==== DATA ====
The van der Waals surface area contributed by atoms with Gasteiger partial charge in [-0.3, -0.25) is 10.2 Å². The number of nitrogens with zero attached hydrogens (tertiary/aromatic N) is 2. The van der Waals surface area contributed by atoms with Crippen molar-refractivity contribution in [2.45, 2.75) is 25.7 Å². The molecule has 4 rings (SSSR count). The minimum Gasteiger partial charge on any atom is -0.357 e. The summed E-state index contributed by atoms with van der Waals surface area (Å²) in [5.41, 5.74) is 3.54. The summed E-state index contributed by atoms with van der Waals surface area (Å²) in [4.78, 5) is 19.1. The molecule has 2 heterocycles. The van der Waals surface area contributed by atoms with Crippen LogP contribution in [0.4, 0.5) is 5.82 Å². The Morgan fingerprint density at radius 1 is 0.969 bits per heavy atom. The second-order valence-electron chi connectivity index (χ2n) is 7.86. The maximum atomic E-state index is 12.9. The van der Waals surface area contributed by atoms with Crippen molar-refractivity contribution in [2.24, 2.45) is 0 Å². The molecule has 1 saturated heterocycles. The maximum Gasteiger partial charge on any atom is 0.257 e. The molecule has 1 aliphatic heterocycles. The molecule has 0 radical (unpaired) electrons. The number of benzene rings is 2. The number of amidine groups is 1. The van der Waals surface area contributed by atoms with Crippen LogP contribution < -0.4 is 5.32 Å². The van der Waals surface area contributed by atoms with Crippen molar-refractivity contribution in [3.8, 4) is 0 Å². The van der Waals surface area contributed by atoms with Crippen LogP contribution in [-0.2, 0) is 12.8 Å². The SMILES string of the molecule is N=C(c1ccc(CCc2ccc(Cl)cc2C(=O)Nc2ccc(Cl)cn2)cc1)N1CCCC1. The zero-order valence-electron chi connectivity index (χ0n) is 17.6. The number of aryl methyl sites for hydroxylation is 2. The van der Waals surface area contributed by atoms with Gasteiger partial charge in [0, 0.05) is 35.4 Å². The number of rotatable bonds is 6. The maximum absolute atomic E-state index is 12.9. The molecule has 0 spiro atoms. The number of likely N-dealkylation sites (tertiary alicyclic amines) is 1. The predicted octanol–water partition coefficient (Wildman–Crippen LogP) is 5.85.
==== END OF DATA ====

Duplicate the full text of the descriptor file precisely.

The van der Waals surface area contributed by atoms with Gasteiger partial charge in [-0.3, -0.25) is 10.2 Å². The number of nitrogens with zero attached hydrogens (tertiary/aromatic N) is 2. The van der Waals surface area contributed by atoms with Crippen molar-refractivity contribution in [2.45, 2.75) is 25.7 Å². The molecule has 4 rings (SSSR count). The minimum Gasteiger partial charge on any atom is -0.357 e. The summed E-state index contributed by atoms with van der Waals surface area (Å²) in [5.41, 5.74) is 3.54. The summed E-state index contributed by atoms with van der Waals surface area (Å²) in [4.78, 5) is 19.1. The molecule has 2 heterocycles. The van der Waals surface area contributed by atoms with Crippen LogP contribution in [0.4, 0.5) is 5.82 Å². The Morgan fingerprint density at radius 1 is 0.969 bits per heavy atom. The second-order valence-electron chi connectivity index (χ2n) is 7.86. The maximum atomic E-state index is 12.9. The van der Waals surface area contributed by atoms with Crippen molar-refractivity contribution in [2.24, 2.45) is 0 Å². The molecule has 1 saturated heterocycles. The maximum Gasteiger partial charge on any atom is 0.257 e. The molecule has 1 aliphatic heterocycles. The molecule has 0 radical (unpaired) electrons. The number of benzene rings is 2. The number of amidine groups is 1. The van der Waals surface area contributed by atoms with Crippen LogP contribution < -0.4 is 5.32 Å². The van der Waals surface area contributed by atoms with Crippen molar-refractivity contribution in [3.8, 4) is 0 Å². The van der Waals surface area contributed by atoms with Crippen LogP contribution in [-0.2, 0) is 12.8 Å². The SMILES string of the molecule is N=C(c1ccc(CCc2ccc(Cl)cc2C(=O)Nc2ccc(Cl)cn2)cc1)N1CCCC1. The zero-order valence-electron chi connectivity index (χ0n) is 17.6. The number of aryl methyl sites for hydroxylation is 2. The van der Waals surface area contributed by atoms with Gasteiger partial charge in [0, 0.05) is 35.4 Å². The number of rotatable bonds is 6. The maximum absolute atomic E-state index is 12.9. The molecule has 0 spiro atoms. The number of likely N-dealkylation sites (tertiary alicyclic amines) is 1. The predicted octanol–water partition coefficient (Wildman–Crippen LogP) is 5.85.